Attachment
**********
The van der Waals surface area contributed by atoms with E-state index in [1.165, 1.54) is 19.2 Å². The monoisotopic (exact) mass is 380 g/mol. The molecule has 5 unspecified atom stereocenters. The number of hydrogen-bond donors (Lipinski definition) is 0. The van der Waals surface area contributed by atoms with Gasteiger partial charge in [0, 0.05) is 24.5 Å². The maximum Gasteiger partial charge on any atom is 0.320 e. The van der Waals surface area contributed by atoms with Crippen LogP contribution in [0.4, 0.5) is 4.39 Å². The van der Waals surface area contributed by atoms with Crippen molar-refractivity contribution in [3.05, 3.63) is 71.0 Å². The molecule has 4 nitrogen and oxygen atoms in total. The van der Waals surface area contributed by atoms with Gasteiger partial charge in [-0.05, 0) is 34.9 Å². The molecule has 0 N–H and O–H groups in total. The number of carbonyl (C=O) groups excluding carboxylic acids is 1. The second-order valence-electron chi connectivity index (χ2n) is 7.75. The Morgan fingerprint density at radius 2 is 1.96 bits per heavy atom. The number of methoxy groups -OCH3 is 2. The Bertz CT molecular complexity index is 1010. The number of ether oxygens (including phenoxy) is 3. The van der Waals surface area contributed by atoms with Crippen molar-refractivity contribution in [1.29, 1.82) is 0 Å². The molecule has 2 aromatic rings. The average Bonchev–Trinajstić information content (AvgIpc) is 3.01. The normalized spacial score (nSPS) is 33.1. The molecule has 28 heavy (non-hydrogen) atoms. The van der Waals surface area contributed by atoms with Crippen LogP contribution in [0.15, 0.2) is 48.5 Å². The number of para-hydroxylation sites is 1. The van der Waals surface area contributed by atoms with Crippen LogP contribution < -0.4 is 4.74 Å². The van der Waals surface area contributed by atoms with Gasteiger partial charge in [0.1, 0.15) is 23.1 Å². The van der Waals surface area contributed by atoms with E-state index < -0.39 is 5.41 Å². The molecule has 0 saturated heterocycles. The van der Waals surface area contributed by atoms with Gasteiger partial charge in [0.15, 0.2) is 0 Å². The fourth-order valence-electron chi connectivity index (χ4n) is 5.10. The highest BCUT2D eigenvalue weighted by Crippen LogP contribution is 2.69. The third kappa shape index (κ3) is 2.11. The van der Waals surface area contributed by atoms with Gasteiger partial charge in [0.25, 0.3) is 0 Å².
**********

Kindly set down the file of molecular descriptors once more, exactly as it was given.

The van der Waals surface area contributed by atoms with E-state index in [1.165, 1.54) is 19.2 Å². The monoisotopic (exact) mass is 380 g/mol. The molecule has 5 unspecified atom stereocenters. The number of hydrogen-bond donors (Lipinski definition) is 0. The van der Waals surface area contributed by atoms with Gasteiger partial charge in [0, 0.05) is 24.5 Å². The maximum Gasteiger partial charge on any atom is 0.320 e. The van der Waals surface area contributed by atoms with Crippen LogP contribution in [0.4, 0.5) is 4.39 Å². The van der Waals surface area contributed by atoms with Crippen molar-refractivity contribution in [3.05, 3.63) is 71.0 Å². The molecule has 4 nitrogen and oxygen atoms in total. The van der Waals surface area contributed by atoms with Gasteiger partial charge in [-0.05, 0) is 34.9 Å². The molecule has 0 N–H and O–H groups in total. The number of carbonyl (C=O) groups excluding carboxylic acids is 1. The second-order valence-electron chi connectivity index (χ2n) is 7.75. The Morgan fingerprint density at radius 2 is 1.96 bits per heavy atom. The number of methoxy groups -OCH3 is 2. The Bertz CT molecular complexity index is 1010. The number of ether oxygens (including phenoxy) is 3. The van der Waals surface area contributed by atoms with Crippen molar-refractivity contribution in [1.29, 1.82) is 0 Å². The molecule has 2 aromatic rings. The average Bonchev–Trinajstić information content (AvgIpc) is 3.01. The normalized spacial score (nSPS) is 33.1. The molecule has 28 heavy (non-hydrogen) atoms. The van der Waals surface area contributed by atoms with Crippen LogP contribution in [0.15, 0.2) is 48.5 Å². The number of para-hydroxylation sites is 1. The van der Waals surface area contributed by atoms with Crippen LogP contribution < -0.4 is 4.74 Å². The van der Waals surface area contributed by atoms with Gasteiger partial charge in [0.1, 0.15) is 23.1 Å². The van der Waals surface area contributed by atoms with E-state index < -0.39 is 5.41 Å². The molecule has 0 saturated heterocycles. The van der Waals surface area contributed by atoms with Gasteiger partial charge in [0.15, 0.2) is 0 Å². The fourth-order valence-electron chi connectivity index (χ4n) is 5.10. The highest BCUT2D eigenvalue weighted by Crippen LogP contribution is 2.69. The third kappa shape index (κ3) is 2.11. The van der Waals surface area contributed by atoms with Gasteiger partial charge in [0.25, 0.3) is 0 Å².